If we’re going down the road of political metaphors, however, I’m curious if readers will be aware of just how much internecine conflict was brewing within the Democratic party itself throughout the nominee selection process, especially during the contentious primaries. There seems to be enough evidence that suggests forces within the DNC may have conspired to keep Sanders (or any challenger to Clinton) from becoming the party’s 2016 nominee. Within this context, many Bernie supporters felt whatever chance their preferred candidate had was “stolen” from him, not by Trump but devout Clinton supporters and their own party.

Does Mark feel like his marriage has similarly been “stolen” by the election process, one that recruited Lisa (and their children) away from him? Honestly, even the most charitable of pollsters would have put Bernie’s longshot chances at electoral victory at little more than hopeful speculation, even without the alleged shenanigans. How much of Mark’s political awakening, and support for Bernie, was even genuine, and not just another attempt to make the peace with Lisa?

What role Lisa plays in their divided family is questionable, though Mark appears the sole working parent in the relationship, a reality that becomes more crushing as paychecks fail to materialize and debt mounts. He disparages her for not contributing financially (“I don’t have a trust fund”) or bothering to look for a job. In the heat of an argument he brings this up as a sarcastic attack (“I don’t have the luxury of spending all day on Facebook planning the revolution.”), even implying the only reason Lisa doesn’t like the mother of one of his son’s friends is because she voted for someone else.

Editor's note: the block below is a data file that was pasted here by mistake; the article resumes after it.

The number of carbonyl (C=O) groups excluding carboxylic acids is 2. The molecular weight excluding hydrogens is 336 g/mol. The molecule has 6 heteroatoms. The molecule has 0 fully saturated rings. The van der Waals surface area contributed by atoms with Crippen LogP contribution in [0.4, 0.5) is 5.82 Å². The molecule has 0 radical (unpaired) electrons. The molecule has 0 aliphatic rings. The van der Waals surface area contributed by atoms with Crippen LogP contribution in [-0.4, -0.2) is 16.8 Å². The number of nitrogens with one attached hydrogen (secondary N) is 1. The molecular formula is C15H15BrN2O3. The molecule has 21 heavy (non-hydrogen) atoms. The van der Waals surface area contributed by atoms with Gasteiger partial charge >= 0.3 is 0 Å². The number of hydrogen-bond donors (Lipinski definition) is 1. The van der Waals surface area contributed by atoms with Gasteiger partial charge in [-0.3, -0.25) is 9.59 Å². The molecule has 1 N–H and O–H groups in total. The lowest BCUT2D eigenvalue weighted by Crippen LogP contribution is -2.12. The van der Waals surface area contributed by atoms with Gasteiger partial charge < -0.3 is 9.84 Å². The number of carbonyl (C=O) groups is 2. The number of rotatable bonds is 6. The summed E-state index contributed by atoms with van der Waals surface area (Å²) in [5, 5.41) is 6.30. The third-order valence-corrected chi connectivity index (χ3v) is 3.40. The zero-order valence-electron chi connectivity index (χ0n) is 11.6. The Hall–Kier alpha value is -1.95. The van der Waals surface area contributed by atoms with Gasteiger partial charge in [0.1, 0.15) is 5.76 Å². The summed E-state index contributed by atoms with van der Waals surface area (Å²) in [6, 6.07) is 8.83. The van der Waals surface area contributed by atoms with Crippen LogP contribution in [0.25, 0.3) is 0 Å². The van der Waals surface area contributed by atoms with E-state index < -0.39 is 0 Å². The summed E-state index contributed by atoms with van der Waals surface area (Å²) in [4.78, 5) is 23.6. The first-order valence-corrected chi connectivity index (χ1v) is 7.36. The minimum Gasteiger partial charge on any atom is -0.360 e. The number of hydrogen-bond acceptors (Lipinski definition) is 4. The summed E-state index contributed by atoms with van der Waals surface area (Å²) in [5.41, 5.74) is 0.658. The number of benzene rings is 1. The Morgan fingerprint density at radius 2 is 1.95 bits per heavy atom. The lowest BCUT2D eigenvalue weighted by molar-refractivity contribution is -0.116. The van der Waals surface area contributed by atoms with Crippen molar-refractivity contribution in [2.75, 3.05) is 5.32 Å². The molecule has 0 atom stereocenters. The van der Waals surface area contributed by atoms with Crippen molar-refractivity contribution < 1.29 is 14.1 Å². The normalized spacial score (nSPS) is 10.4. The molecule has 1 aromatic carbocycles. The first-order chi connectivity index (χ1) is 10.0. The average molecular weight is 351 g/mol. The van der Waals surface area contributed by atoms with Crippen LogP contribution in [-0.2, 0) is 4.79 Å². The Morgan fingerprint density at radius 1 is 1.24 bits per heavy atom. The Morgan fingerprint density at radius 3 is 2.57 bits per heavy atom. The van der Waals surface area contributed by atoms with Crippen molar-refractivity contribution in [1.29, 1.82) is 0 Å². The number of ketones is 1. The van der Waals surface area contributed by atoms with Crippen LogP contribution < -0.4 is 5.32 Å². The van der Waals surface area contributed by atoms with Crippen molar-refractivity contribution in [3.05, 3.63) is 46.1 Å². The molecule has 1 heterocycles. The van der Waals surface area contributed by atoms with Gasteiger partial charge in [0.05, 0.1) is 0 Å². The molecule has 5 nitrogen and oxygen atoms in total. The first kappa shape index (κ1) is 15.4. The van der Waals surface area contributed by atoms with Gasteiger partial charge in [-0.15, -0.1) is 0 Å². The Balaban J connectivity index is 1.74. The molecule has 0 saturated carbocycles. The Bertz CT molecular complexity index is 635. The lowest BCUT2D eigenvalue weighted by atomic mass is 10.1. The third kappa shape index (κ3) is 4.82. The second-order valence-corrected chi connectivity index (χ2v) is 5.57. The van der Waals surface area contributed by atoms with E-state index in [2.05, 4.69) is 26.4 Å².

How much of Mark’s interpretation is true and how much could be projecting is left for us to decide for ourselves, though in truth it’s probably a little of both. Participants in failing marriages will often use their children, or other shared possessions as proxy weapons, leveraging these personal intimacies against one another in the heat of battle. Mark and Lisa could be using the 2016 election as this very wedge, though it’s clear their problems existed long before – and will continue long after – whoever occupies the Oval Office.

While Sturm’s lyrical style may recall James Carver, his illustrations in Off Season recall Mark Kalesniko (Freeway, Mail Order Bride) or the mononymous Jason (On The Camino, I Killed Adolf Hitler), where humans are rendered as dog-like beings in the real world (dog-Trump is both hideous, yet hilarious). As the popularity of comics and graphic novels continues to grow in mainstream culture, especially in more mature reading circles, so will readers just have to accept these animal-like beings as people, and not just as literal metaphors, like in Art Spiegelman’s Maus.

It shouldn’t be a hard sell, though. “Using animals as human stand-ins is as old as storytelling,” Sturm is quick to remind his readers. “As an actor it’s liberating to wear the mask.” The same for cartoonists, it seems.

Resist the urge to pigeonhole Off Season as some indictment of post-Trump America and you’ll find a richly textured, nuanced look at a deteriorating relationship within the larger context of a deteriorating sense of self-worth. That the events of this story happen alongside a presidential election shouldn’t give one uncritical leeway to oversimplify or excuse the behavior of educated adults. It’s also a reminder to consider all sides of an argument before rendering an opinion, especially when there’s family involved. Seasons, like sitting Presidents, change, but some things remain the same.

About the Author: Trent McGee